Jewish World Review Jan 23, 2014/ 23 Shevat, 5774
It could have been worse
By Paul Greenberg
The good thing about our president's talk at the
NSA's collection of phone calls made, and to and from whom they're made, and the duration of each, is immense. (They don't call it mega-data for nothing.) And it could prove vital when it comes to foiling the next attack on American soil. Or on American embassies or other American targets abroad -- whether in Benghazi or at sea or anywhere else. (Remember the USS Cole?)
And there's always another such plot in the works, whether it's caught in time (like some amateurish shoe bomber trying to blow up an airliner) or is aimed at the Boston Marathon, where a couple of terrorists managed to get through security -- and mayhem ensued.
This is the nature of our enemy and of the world, where evil never sleeps. As the country has discovered from time to all too frequent time in our history. As on
It's a familiar pattern, and
The president mainly just chewed around the edges of this issue the way termites will begin to slowly erode the timbers of a wooden foundation. He left the heavy lifting to his attorney general and
The president did suggest that this vast electronic storehouse of phone records be transferred elsewhere, but prudently didn't specify where. Maybe to the phone companies, which don't want them, or maybe to some new government bureaucracy so it can get in the way when some clear and present danger is spotted. But the president's was just a suggestion, thank goodness.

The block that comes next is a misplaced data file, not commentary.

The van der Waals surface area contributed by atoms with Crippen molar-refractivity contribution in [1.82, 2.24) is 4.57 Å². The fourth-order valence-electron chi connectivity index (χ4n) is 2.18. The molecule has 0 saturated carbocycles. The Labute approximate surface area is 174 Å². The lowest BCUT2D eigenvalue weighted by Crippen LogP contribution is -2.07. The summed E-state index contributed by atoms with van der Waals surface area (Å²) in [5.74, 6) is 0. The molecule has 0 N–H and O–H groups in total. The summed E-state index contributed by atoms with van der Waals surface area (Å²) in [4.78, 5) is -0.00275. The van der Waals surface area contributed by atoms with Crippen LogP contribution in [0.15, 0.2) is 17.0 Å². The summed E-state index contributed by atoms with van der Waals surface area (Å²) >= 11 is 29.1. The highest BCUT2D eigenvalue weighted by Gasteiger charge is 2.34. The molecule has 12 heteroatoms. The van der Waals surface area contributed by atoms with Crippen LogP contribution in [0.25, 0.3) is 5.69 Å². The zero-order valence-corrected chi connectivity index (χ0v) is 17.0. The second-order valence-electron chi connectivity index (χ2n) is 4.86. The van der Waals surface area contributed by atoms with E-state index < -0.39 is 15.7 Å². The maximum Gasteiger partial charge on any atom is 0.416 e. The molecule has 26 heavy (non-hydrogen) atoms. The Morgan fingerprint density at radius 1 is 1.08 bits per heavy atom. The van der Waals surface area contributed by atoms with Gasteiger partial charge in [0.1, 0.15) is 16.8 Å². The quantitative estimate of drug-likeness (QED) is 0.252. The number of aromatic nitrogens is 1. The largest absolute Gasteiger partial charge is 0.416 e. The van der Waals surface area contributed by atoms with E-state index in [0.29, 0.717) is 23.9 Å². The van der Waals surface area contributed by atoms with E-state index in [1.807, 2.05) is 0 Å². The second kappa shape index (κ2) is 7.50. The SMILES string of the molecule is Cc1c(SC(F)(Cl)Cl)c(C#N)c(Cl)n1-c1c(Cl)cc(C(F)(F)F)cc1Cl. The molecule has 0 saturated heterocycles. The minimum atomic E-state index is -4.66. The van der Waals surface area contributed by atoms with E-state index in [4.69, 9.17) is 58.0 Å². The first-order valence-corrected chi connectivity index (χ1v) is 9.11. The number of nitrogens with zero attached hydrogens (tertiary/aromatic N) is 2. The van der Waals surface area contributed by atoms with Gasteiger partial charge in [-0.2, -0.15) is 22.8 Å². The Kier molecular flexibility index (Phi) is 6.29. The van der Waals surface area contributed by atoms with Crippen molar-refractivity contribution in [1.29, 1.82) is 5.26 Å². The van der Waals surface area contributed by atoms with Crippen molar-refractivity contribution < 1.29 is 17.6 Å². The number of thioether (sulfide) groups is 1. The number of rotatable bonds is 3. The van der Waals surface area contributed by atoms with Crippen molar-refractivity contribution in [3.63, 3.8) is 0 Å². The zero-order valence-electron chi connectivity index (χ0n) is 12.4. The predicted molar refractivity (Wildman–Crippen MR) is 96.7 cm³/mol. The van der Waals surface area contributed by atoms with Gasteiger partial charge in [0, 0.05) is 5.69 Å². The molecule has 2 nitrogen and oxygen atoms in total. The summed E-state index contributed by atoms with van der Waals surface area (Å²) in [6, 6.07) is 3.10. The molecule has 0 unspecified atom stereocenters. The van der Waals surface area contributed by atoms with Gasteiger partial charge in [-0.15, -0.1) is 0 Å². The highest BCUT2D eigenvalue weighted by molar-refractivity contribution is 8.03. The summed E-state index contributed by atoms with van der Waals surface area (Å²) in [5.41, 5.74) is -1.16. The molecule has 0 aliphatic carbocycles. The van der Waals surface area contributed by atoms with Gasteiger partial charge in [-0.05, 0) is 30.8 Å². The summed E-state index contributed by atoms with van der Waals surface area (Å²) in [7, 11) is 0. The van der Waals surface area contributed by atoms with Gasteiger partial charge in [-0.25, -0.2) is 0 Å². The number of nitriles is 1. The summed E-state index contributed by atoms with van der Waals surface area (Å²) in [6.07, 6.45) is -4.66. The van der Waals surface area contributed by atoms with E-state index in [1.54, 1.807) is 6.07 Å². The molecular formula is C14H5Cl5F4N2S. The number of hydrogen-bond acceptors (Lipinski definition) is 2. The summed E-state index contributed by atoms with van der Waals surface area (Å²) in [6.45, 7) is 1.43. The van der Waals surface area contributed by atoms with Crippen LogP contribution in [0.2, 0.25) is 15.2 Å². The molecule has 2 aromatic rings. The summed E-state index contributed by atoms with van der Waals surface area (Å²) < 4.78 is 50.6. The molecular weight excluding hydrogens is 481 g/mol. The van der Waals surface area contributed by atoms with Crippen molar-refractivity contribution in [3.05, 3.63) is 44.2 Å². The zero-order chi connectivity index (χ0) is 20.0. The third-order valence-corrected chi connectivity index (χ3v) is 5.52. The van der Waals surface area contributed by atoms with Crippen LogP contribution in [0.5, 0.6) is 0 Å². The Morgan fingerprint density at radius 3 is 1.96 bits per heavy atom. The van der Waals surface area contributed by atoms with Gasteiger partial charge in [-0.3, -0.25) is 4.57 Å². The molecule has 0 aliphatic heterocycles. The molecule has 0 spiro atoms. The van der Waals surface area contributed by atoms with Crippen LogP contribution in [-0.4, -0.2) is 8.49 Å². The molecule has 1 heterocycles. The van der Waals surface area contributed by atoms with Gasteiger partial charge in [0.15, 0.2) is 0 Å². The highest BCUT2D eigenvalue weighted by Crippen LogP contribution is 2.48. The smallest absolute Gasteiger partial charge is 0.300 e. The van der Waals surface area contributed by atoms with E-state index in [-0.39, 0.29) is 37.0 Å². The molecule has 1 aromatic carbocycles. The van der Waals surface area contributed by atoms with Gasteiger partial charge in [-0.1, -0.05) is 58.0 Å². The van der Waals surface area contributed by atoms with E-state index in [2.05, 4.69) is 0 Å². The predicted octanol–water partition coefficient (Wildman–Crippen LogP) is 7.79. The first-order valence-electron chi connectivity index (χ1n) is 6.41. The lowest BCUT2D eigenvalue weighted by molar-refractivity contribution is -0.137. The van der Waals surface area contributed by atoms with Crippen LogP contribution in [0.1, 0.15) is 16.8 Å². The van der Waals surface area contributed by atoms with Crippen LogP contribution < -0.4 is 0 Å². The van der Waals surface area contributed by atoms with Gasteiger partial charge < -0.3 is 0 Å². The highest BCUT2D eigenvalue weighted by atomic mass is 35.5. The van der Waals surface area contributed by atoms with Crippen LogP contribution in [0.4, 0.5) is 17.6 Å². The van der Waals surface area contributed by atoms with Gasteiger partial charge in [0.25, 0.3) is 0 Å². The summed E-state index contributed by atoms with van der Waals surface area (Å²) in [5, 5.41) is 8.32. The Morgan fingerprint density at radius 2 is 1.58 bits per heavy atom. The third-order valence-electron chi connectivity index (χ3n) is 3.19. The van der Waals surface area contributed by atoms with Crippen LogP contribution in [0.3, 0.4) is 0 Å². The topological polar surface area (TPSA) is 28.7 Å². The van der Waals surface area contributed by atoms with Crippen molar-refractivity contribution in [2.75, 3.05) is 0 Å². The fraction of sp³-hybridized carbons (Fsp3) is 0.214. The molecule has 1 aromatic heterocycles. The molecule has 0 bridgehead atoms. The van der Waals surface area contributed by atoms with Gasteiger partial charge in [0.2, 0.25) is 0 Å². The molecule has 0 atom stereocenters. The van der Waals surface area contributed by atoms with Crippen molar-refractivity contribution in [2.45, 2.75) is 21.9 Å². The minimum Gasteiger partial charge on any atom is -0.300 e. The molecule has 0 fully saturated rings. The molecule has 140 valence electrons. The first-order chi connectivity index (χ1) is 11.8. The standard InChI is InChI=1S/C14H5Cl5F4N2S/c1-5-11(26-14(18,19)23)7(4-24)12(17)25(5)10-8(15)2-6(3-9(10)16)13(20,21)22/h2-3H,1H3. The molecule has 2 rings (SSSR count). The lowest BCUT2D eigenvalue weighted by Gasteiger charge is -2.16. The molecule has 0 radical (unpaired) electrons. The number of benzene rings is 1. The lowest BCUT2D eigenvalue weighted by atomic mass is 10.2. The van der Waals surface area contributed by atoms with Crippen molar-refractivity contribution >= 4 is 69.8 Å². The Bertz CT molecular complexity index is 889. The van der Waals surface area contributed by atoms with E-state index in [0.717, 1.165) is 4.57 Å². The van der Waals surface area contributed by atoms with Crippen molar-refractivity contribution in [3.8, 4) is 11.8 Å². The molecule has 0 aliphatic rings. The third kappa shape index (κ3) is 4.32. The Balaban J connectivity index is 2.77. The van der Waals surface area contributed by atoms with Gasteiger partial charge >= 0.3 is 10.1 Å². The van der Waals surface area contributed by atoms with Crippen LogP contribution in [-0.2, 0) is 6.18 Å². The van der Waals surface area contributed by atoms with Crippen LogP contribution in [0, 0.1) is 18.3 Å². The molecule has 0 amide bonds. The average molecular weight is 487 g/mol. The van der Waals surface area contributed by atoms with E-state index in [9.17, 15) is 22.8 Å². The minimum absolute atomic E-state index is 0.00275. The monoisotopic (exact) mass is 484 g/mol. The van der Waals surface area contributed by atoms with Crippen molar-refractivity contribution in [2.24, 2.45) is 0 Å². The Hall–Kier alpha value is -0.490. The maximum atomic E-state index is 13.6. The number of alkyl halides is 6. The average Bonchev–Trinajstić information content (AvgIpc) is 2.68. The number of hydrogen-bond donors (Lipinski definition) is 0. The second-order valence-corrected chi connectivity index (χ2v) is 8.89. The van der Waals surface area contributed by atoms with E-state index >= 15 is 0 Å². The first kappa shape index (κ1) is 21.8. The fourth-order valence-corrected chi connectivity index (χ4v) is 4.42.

Happily, he didn't even come close to suggesting that the country rebuild the old wall between the FBI and CIA that kept them from cooperating as the 9/11 plot took ominous shape. Instead of proposing an obstacle like that, he only talked vaguely about inserting another layer of bureaucracy or two to slow the country's reaction time in case of an emergency. That's bad enough, but as long as the president's talk remains only talk, it is not a clear and present danger itself.
Thankfully, there are some members of
One of those leaders is
That's why the NSA monitors these calls even though it may need a court order to examine their actual contents, a step its critics tend not to mention when they talk about its "spying" on Americans or "eavesdropping" on your next phone call to your kid in college or cousin in
The most comforting thing in his talk about how to change the NSA is that it's mostly talk. So far. Let's keep it that way.
By putting another kink in this NSA program, another speed bump to slow down our terrorist-hunters, the president demonstrates how unaware he may be that time is of the essence when thwarting attacks against this country. If the NSA becomes aware of a developing terrorist plot, it doesn't need one more obstacle in its way.
In another era, the Pentagon's intelligence branch had discovered that a Japanese attack on a place called
And now our president -- and commander in chief! -- talks loosely about how to slow down our national security agency. As if he were nostalgic for the plodding pace of the 1940s. What next? Will he revive proper old
The bright side of all this is that
Nothing seems to improve
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